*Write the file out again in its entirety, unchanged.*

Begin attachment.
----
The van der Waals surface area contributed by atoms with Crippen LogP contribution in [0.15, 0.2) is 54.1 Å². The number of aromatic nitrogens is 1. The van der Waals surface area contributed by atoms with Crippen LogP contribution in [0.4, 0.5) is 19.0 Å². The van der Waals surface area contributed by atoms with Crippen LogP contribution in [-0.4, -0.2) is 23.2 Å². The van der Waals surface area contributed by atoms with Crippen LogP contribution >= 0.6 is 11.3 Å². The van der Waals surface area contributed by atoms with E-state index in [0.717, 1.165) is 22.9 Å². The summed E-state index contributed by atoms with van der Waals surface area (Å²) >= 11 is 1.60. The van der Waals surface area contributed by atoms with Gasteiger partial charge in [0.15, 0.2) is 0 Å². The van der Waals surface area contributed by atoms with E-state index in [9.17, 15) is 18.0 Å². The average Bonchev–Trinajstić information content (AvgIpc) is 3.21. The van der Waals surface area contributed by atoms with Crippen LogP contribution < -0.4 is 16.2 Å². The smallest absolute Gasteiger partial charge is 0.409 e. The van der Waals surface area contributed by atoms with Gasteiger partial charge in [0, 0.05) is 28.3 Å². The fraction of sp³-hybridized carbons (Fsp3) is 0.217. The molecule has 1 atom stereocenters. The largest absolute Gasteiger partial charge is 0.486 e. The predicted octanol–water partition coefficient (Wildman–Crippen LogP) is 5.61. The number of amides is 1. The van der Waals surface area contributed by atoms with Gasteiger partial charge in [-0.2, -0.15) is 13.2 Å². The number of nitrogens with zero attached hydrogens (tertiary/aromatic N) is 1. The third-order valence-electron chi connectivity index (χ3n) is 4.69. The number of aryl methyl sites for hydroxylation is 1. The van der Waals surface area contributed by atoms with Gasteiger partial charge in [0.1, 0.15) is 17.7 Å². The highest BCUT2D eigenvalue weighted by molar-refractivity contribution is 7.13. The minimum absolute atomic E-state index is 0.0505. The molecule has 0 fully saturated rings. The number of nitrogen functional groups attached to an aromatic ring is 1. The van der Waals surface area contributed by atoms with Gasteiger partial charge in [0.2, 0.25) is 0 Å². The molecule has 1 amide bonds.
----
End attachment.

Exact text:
The van der Waals surface area contributed by atoms with Crippen LogP contribution in [0.15, 0.2) is 54.1 Å². The number of aromatic nitrogens is 1. The van der Waals surface area contributed by atoms with Crippen LogP contribution in [0.4, 0.5) is 19.0 Å². The van der Waals surface area contributed by atoms with Crippen LogP contribution in [-0.4, -0.2) is 23.2 Å². The van der Waals surface area contributed by atoms with Crippen LogP contribution >= 0.6 is 11.3 Å². The van der Waals surface area contributed by atoms with E-state index in [0.717, 1.165) is 22.9 Å². The summed E-state index contributed by atoms with van der Waals surface area (Å²) >= 11 is 1.60. The van der Waals surface area contributed by atoms with Gasteiger partial charge in [0.15, 0.2) is 0 Å². The van der Waals surface area contributed by atoms with E-state index in [9.17, 15) is 18.0 Å². The average Bonchev–Trinajstić information content (AvgIpc) is 3.21. The van der Waals surface area contributed by atoms with Crippen LogP contribution < -0.4 is 16.2 Å². The smallest absolute Gasteiger partial charge is 0.409 e. The van der Waals surface area contributed by atoms with Gasteiger partial charge in [0, 0.05) is 28.3 Å². The fraction of sp³-hybridized carbons (Fsp3) is 0.217. The molecule has 1 atom stereocenters. The largest absolute Gasteiger partial charge is 0.486 e. The predicted octanol–water partition coefficient (Wildman–Crippen LogP) is 5.61. The number of amides is 1. The van der Waals surface area contributed by atoms with Gasteiger partial charge in [-0.2, -0.15) is 13.2 Å². The number of nitrogens with zero attached hydrogens (tertiary/aromatic N) is 1. The third-order valence-electron chi connectivity index (χ3n) is 4.69. The number of aryl methyl sites for hydroxylation is 1. The van der Waals surface area contributed by atoms with Gasteiger partial charge in [0.1, 0.15) is 17.7 Å². The highest BCUT2D eigenvalue weighted by molar-refractivity contribution is 7.13. The minimum absolute atomic E-state index is 0.0505. The molecule has 0 fully saturated rings. The number of nitrogen functional groups attached to an aromatic ring is 1. The van der Waals surface area contributed by atoms with Gasteiger partial charge in [0.2, 0.25) is 0 Å². The molecule has 1 amide bonds.